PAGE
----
China’s military assertiveness reflects a growing sense of confidence and capability, but also one of confrontation, particularly with the United States over the pandemic, the fate of Hong Kong and other issues that China considers central to its sovereignty and national pride. – New York Times

American taxpayer dollars intended to help countries weather the global downturn could flow into Chinese Communist Party coffers, U.S. officials and analysts fear. – Washington Examiner

China’s ambassador in Washington and a Chinese diplomat in New York City secretly aided in the recruitment of scientists in the United States, according to the FBI. – Washington Examiner

The U.S. and China are heading into a new “cold war” that could be more damaging to the world compared to the geopolitical contest between the U.S. and Soviet Union at the end of World War II, a consultant said on Friday. – CNBC 

Josh Rogin writes: Trump often mixes his personal interest and the national interest, so it’s hard for the rest of us to separate them when his administration acts. But these moves to call out the Chinese Community Party for what it is and protect ourselves from what it does — regardless of Trump’s motivations — are important and overdue. – Washington Post

Fareed Zakaria writes: These ideas might have sounded like good global citizenship, but they were rooted in an acute understanding of China’s geopolitical position. China is not rising in a vacuum but in a region with other major countries such as Japan and India and Australia. […]Thanks to its actions over the past few years under Xi, China today finds itself in the same strategic situation as the Soviet Union did during the Cold War — surrounded by countries that are growing increasingly hostile to it. – Washington Post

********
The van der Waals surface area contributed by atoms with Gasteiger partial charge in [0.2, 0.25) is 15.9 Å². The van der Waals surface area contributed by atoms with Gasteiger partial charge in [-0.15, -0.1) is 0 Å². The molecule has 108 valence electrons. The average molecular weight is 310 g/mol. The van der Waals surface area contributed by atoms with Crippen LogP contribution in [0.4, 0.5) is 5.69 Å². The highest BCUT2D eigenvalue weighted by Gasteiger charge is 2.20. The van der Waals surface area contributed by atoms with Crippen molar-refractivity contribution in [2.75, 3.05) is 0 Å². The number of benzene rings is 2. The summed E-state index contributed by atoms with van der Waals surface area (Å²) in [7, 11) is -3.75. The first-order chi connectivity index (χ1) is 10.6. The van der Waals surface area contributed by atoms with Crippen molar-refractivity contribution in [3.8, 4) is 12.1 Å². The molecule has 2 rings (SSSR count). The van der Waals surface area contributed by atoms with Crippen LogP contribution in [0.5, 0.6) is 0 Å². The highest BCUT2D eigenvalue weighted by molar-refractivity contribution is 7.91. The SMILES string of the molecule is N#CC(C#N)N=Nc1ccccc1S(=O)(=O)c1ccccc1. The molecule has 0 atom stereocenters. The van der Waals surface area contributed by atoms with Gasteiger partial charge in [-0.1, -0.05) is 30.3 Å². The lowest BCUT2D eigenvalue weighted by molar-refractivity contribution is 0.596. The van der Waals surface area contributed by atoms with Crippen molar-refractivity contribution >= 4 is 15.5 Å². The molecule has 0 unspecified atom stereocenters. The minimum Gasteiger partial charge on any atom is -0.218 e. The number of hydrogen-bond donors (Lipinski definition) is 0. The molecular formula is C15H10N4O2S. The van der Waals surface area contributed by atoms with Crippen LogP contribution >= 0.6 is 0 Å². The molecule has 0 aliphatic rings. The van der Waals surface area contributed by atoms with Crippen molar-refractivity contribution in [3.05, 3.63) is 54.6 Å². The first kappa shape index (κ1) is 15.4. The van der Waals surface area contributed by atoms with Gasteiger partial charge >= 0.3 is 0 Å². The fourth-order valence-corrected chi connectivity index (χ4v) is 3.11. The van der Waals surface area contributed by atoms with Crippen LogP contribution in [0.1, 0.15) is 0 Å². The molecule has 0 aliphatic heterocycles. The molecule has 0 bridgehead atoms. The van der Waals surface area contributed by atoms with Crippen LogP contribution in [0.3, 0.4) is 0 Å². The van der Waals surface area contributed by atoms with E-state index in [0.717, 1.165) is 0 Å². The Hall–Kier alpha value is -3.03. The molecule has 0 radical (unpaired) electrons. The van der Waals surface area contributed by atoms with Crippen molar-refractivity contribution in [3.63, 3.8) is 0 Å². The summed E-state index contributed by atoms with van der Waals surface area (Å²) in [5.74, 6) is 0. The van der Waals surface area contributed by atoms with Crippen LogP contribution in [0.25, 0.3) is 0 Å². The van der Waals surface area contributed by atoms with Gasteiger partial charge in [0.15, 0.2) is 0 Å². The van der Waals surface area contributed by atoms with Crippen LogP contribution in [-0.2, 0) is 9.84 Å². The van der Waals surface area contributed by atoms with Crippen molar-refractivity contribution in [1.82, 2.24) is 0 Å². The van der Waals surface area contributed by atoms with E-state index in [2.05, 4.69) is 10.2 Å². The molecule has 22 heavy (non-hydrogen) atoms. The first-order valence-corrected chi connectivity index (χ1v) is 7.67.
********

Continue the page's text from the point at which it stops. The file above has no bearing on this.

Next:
Few have died, the officials say, but little to no testing capacity has forced many into weeks of isolation, leaving deployable forces stretched thin at a time when the country is under pressure from both increased Taliban violence and from the United States, where officials are eager for the government and militants to begin direct talks. – Washington Post

A U.S. watchdog warned that “systemic” corruption within the Afghan government is weakening its bargaining position in upcoming peace negotiations with the Taliban, even as the insurgents said Thursday they were ready and had compiled their agenda for the long-awaited talks. – Associated Press 

The U.S. State Department has added Afghanistan to a list of nations doing little to stop human trafficking, saying Kabul has failed to properly address child sexual slavery and the recruitment of child soldiers. – Radio Free Europe / Radio Liberty

South Asia

Pakistan’s prime minister said on Thursday that the United States “martyred” the al-Qaida leader and mastermind of the 9/11 attacks, Osama bin Laden, a term that reflected a subtle stab at Washington as it’s mainly used for honorable figures slain in battle. – Associated Press